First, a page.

Reading Isaiah 55:1-9, part 1

A reading for the third Sunday in Lent: Isaiah 55:1-9

My daughter wrote a song called “Come to the Waters” inspired by this verse. I can hear her singing it on her guitar when I read this passage.

It reminds me how reception of Scripture is often so personal and particular. We talk in church about “reading in community” and often try to impose or inculcate collective interpretations on the Bible. I do that quite a bit myself on this blog in my advocacy for Wesleyan readings.

But the Scripture is not so compliant as we would have it be.

I wonder how the opening verses of this reading sound to different ears.

I can imagine those for whom the call to come to the waters and to buy and eat without money brings relief and refreshing and peace. Here is an oasis of grace in the desert of the world.

I can also imagine those for whom the call mocks their hunger and their dryness.

We say these words in church. They will be read in the congregations I serve next Sunday. And yet, our flawed and frail congregations are often not places of such abundance. People come looking for something and find us there flogging our way through another service. The preacher seems to be trying to make a point, but it is not clear what it is. The hymn singing is uneven. The carpet is stained.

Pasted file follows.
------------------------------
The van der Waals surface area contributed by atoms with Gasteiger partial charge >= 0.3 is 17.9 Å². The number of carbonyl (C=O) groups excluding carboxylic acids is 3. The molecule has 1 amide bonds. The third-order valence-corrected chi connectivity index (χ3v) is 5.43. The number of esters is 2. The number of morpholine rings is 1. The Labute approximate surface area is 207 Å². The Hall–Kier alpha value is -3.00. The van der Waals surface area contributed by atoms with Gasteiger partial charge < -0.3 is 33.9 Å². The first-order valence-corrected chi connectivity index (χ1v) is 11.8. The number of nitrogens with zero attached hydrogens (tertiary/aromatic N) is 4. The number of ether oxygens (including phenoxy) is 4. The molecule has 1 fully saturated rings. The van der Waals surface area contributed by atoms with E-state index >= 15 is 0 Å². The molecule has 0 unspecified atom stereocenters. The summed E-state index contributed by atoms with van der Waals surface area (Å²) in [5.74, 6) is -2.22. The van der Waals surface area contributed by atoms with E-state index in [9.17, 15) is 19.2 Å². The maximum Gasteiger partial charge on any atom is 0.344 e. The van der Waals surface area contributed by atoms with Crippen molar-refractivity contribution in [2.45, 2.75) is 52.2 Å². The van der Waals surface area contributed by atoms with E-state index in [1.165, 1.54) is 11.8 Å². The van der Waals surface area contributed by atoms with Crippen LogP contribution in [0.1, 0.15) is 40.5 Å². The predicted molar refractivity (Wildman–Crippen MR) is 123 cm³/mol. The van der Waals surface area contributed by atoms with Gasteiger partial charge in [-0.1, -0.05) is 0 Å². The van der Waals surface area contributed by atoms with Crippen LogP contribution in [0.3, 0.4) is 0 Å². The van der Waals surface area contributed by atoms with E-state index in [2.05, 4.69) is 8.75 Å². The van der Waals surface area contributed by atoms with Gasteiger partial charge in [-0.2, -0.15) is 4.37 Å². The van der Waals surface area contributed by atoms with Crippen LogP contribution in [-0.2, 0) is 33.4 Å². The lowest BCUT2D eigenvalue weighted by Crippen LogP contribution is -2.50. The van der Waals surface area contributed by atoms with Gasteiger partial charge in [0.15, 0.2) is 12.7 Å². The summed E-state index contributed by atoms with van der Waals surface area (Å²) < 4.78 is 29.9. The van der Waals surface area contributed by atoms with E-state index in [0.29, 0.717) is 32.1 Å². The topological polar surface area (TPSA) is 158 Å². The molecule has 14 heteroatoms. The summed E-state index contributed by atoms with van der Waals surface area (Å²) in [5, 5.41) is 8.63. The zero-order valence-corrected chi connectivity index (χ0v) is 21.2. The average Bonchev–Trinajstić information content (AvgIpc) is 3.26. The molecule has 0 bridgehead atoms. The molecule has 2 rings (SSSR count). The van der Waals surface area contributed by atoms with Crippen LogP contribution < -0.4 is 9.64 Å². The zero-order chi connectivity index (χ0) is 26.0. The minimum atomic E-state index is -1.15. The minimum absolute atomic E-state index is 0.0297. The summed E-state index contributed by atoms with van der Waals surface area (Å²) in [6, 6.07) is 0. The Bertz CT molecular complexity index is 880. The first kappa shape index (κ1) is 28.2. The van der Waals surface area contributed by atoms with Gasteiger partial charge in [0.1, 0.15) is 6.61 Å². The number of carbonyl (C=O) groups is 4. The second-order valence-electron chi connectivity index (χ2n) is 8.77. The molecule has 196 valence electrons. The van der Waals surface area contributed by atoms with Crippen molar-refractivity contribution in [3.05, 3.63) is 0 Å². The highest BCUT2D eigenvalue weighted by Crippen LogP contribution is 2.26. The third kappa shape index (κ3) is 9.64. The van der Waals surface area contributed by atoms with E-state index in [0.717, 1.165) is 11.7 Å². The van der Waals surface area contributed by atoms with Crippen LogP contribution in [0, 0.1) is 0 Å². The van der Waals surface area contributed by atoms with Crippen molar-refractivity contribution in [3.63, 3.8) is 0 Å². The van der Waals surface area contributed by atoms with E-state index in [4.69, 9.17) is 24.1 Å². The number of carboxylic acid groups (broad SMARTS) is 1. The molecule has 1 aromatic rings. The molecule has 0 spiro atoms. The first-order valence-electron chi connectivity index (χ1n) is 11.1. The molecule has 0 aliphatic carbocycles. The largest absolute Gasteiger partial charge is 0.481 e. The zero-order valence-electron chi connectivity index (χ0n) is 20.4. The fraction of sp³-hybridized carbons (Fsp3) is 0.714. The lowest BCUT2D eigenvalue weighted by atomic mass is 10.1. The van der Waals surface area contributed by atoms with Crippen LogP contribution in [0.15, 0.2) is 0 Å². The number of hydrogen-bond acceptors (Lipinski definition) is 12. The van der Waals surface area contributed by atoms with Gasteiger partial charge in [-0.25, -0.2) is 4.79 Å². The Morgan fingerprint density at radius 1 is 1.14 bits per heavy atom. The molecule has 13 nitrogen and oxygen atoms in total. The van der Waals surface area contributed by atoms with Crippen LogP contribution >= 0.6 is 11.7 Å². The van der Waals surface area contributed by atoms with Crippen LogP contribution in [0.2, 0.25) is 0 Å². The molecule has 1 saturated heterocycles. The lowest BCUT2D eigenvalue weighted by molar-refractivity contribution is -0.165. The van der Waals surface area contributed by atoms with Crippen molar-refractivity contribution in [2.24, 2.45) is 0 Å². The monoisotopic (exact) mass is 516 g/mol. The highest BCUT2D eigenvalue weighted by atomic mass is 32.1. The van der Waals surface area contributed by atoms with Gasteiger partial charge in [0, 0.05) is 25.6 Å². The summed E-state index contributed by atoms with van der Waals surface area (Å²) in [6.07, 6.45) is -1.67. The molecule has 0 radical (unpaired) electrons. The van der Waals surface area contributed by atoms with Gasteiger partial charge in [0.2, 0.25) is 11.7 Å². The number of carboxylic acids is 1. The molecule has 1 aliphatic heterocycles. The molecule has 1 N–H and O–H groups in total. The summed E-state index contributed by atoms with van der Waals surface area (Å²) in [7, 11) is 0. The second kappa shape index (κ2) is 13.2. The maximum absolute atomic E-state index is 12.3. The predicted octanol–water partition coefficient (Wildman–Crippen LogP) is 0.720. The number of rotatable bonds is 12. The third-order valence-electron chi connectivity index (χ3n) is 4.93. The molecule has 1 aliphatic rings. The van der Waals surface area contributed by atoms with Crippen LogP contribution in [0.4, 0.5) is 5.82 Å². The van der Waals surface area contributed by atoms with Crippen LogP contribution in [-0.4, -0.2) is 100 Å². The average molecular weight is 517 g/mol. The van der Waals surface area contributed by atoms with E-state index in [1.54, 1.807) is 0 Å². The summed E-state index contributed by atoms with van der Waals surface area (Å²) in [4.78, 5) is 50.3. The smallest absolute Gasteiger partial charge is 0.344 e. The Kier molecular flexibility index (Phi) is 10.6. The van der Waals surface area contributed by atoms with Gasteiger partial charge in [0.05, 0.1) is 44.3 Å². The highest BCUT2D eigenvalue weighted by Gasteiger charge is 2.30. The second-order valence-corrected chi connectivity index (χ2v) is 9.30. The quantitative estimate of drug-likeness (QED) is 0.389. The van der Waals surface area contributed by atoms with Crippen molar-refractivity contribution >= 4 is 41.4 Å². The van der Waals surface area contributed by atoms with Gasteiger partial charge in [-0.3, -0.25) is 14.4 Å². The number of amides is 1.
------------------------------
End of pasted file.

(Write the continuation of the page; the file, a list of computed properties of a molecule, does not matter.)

Or everything goes perfectly. The production is flawless. The pastor is inspiring. The music lifts us out of our seats. We cry during prayers. And yet, some people leave finding they are still thirsty and the ache in their stomach that brought them to church still gnaws at their belly.

The church speaks these words and often tries to live into them, but I can’t escape the feeling that we often treat the church as if it should live up to its proclamation in a way that asks the church to be something it can never be. I even dare to say we make the church an idol. We think the prophet is sending out an invitation to attend next Sunday’s worship service.

The prophet does not say “Come to our church, and you will find water.” He says, “Listen to Yahweh.” I did not notice that until now, but that word “listen” is a the heart of the first few verses. Listen. Listen. Listen.

And so, I wonder if the church should view itself less as the dispenser of the water of life and more as the people gathered together with open ears trying to listen.

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